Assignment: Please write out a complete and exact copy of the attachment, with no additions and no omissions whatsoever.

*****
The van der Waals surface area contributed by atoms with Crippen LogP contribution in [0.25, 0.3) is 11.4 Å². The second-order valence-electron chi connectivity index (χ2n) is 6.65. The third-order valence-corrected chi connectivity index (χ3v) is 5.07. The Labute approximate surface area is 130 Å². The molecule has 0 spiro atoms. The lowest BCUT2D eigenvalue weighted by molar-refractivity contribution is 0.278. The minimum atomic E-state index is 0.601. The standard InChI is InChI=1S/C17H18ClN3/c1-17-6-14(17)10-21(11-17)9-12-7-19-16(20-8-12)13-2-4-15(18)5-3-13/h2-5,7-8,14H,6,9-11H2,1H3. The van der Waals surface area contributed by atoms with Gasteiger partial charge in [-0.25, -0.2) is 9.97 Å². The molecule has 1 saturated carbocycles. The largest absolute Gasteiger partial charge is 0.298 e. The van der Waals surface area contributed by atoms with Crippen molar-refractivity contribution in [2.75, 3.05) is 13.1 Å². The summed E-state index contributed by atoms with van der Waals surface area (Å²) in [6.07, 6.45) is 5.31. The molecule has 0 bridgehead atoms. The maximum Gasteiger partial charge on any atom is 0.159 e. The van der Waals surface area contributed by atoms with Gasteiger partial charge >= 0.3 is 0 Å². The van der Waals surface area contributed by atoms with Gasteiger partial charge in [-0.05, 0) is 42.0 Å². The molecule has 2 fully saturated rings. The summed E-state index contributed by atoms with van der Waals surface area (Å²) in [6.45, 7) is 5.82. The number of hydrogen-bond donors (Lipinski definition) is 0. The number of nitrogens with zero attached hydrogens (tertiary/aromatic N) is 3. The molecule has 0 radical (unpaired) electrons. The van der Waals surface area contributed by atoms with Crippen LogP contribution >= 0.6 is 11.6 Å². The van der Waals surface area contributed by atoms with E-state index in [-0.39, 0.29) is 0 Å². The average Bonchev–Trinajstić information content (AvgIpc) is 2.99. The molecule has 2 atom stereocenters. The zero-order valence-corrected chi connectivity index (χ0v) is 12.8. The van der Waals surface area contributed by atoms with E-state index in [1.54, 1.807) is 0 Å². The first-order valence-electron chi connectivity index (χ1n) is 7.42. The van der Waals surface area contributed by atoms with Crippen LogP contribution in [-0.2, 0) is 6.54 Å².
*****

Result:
The van der Waals surface area contributed by atoms with Crippen LogP contribution in [0.25, 0.3) is 11.4 Å². The second-order valence-electron chi connectivity index (χ2n) is 6.65. The third-order valence-corrected chi connectivity index (χ3v) is 5.07. The Labute approximate surface area is 130 Å². The molecule has 0 spiro atoms. The lowest BCUT2D eigenvalue weighted by molar-refractivity contribution is 0.278. The minimum atomic E-state index is 0.601. The standard InChI is InChI=1S/C17H18ClN3/c1-17-6-14(17)10-21(11-17)9-12-7-19-16(20-8-12)13-2-4-15(18)5-3-13/h2-5,7-8,14H,6,9-11H2,1H3. The van der Waals surface area contributed by atoms with Gasteiger partial charge in [-0.25, -0.2) is 9.97 Å². The molecule has 1 saturated carbocycles. The largest absolute Gasteiger partial charge is 0.298 e. The van der Waals surface area contributed by atoms with Crippen molar-refractivity contribution in [2.75, 3.05) is 13.1 Å². The summed E-state index contributed by atoms with van der Waals surface area (Å²) in [6.07, 6.45) is 5.31. The molecule has 0 bridgehead atoms. The maximum Gasteiger partial charge on any atom is 0.159 e. The van der Waals surface area contributed by atoms with Gasteiger partial charge >= 0.3 is 0 Å². The van der Waals surface area contributed by atoms with Gasteiger partial charge in [-0.05, 0) is 42.0 Å². The molecule has 2 fully saturated rings. The summed E-state index contributed by atoms with van der Waals surface area (Å²) in [6.45, 7) is 5.82. The number of hydrogen-bond donors (Lipinski definition) is 0. The number of nitrogens with zero attached hydrogens (tertiary/aromatic N) is 3. The molecule has 0 radical (unpaired) electrons. The van der Waals surface area contributed by atoms with Crippen LogP contribution >= 0.6 is 11.6 Å². The van der Waals surface area contributed by atoms with E-state index in [-0.39, 0.29) is 0 Å². The average Bonchev–Trinajstić information content (AvgIpc) is 2.99. The molecule has 2 atom stereocenters. The zero-order valence-corrected chi connectivity index (χ0v) is 12.8. The van der Waals surface area contributed by atoms with E-state index in [1.54, 1.807) is 0 Å². The first-order valence-electron chi connectivity index (χ1n) is 7.42. The van der Waals surface area contributed by atoms with Crippen LogP contribution in [-0.2, 0) is 6.54 Å².